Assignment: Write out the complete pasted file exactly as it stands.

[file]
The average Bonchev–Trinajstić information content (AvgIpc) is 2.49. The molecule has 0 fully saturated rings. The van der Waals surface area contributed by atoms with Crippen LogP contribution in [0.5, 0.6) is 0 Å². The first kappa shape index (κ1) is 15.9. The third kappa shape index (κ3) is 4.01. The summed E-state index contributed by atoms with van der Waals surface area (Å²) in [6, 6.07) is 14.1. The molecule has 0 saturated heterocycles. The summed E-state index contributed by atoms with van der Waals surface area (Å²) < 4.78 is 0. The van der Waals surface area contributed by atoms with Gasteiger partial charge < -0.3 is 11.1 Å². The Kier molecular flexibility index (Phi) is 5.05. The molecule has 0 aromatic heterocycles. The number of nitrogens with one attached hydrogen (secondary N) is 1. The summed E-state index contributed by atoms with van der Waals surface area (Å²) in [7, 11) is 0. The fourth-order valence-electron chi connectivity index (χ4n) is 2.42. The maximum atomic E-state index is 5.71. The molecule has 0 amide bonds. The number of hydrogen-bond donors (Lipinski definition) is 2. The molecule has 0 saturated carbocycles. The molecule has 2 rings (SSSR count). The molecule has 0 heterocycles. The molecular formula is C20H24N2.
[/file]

The average Bonchev–Trinajstić information content (AvgIpc) is 2.49. The molecule has 0 fully saturated rings. The van der Waals surface area contributed by atoms with Crippen LogP contribution in [0.5, 0.6) is 0 Å². The first kappa shape index (κ1) is 15.9. The third kappa shape index (κ3) is 4.01. The summed E-state index contributed by atoms with van der Waals surface area (Å²) in [6, 6.07) is 14.1. The molecule has 0 saturated heterocycles. The summed E-state index contributed by atoms with van der Waals surface area (Å²) < 4.78 is 0. The van der Waals surface area contributed by atoms with Gasteiger partial charge < -0.3 is 11.1 Å². The Kier molecular flexibility index (Phi) is 5.05. The molecule has 0 aromatic heterocycles. The number of nitrogens with one attached hydrogen (secondary N) is 1. The summed E-state index contributed by atoms with van der Waals surface area (Å²) in [7, 11) is 0. The fourth-order valence-electron chi connectivity index (χ4n) is 2.42. The maximum atomic E-state index is 5.71. The molecule has 0 amide bonds. The number of hydrogen-bond donors (Lipinski definition) is 2. The molecule has 0 saturated carbocycles. The molecule has 2 rings (SSSR count). The molecule has 0 heterocycles. The molecular formula is C20H24N2.